I’m not exaggerating when I say that Eternal Champions has some of the most vicious AI I’ve ever experienced in a fighting game.  The computer is highly defensive, knows exactly how and when to counter your every move and aggressively taunts to deplete your inner strength at every opportunity.  It’s also bullshit that the computer can still execute their special moves regardless of inner strength.  Winning a single round against your first opponent let alone the entire match is a god damn cause for celebration.  The penalty for losing a single match of the tournament is pretty steep; you are sent back to face your two previous opponents; considering how hard it is to win even one match I doubt anyone would have the willpower to go through it again.

As bad as the regular opponents are it still pales in comparison to the Eternal Champion.  If by some miracle you make it that far (or cheat like I did back in the day) you are treated to one of the cheapest final boss fights in any fighting game in history, right up there with Ivan Ooze in SNES Mighty Morphin Power Rangers and King of Fighter’s ’94 Rugal.   This cheap bastard has infinite inner strength, which means he can taunt you forever and deplete your own.  He has not one, not two, but FIVE different forms that need to be beaten in a single round to win.  Your health is slightly restored in between each but you only have one shot at this; losing means you have to start over.  Considering the ending is a lame bit of text explaining what your chosen fighter did with their new lease on life I can see why they made it so hard.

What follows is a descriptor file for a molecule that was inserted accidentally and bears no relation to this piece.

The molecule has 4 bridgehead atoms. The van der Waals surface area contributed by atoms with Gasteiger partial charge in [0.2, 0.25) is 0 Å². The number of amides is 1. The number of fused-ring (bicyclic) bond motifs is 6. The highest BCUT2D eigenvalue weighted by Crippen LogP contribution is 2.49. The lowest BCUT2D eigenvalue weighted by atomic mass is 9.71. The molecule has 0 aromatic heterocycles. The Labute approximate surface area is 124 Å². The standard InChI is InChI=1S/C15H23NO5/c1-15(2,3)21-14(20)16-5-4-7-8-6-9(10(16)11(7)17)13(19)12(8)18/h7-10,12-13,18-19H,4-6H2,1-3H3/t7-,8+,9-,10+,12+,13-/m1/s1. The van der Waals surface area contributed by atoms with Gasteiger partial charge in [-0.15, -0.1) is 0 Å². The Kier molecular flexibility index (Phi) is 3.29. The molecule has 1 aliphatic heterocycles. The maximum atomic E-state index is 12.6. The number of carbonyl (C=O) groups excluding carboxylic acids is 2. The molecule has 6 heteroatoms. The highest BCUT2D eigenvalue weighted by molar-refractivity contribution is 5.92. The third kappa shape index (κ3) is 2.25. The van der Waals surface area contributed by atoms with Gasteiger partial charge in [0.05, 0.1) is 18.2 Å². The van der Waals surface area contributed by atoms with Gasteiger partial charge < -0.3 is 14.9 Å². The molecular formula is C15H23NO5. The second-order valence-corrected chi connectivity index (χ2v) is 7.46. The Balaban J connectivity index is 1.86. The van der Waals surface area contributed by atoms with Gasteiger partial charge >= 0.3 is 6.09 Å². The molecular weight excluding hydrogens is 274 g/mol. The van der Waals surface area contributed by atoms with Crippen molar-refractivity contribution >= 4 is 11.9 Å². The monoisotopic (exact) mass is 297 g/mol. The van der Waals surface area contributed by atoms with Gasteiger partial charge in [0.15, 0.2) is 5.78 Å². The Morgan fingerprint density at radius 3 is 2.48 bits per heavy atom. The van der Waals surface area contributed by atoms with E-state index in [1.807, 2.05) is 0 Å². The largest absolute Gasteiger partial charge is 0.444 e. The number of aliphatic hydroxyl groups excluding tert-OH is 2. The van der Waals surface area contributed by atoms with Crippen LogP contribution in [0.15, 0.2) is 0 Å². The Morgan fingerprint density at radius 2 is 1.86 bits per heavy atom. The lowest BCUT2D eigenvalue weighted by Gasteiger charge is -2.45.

It’s a god damn shame the game has no semblance of balance since it means you will more than likely never see some of its cooler features.  Fatalities exist in the form of Over kills, which are environmental kills unique to each stage.  Performing an overkill is far too stringent however; you need to be in an exact spot while performing the final hit of the final round with a non-existent margin for error.  They certainly look cool but their execution saps all the fun out of it.  Part of the reason fatalities are so fun in Mortal Kombat is the relative ease they can be performed as long as you know the button combination, a lesson EC sadly didn’t learn.

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The production values in Eternal Champions were pretty stellar for the time.  As one of the first 24-megabit cartridges the extra space was put to good use.  The sprites are larger than in most 16-bit fighting games and sport an extensive range of animations.  As a console exclusive the developers made excellent use of the Genesis’s limited color palette to highlight the most minor of details in the backgrounds.  The reflective glass on the dome of Trident’s stage, the fire illuminating the houses of Xavier’s village, even the erupting volcano of Slash’s prehistoric time, this was advanced stuff.  The sound wasn’t up to the standard however as the music is forgettable and the voices, yikes.  Sampled speech on the Genesis was almost always painful to hear.

There are some good ideas buried in Eternal Champions however the game’s difficulty means you’ll never get to see or experience them.  Some fun can be found in multiplayer but at that point you might as well play a better fighting game.  The sequel is what this should have been.

6-out-of-101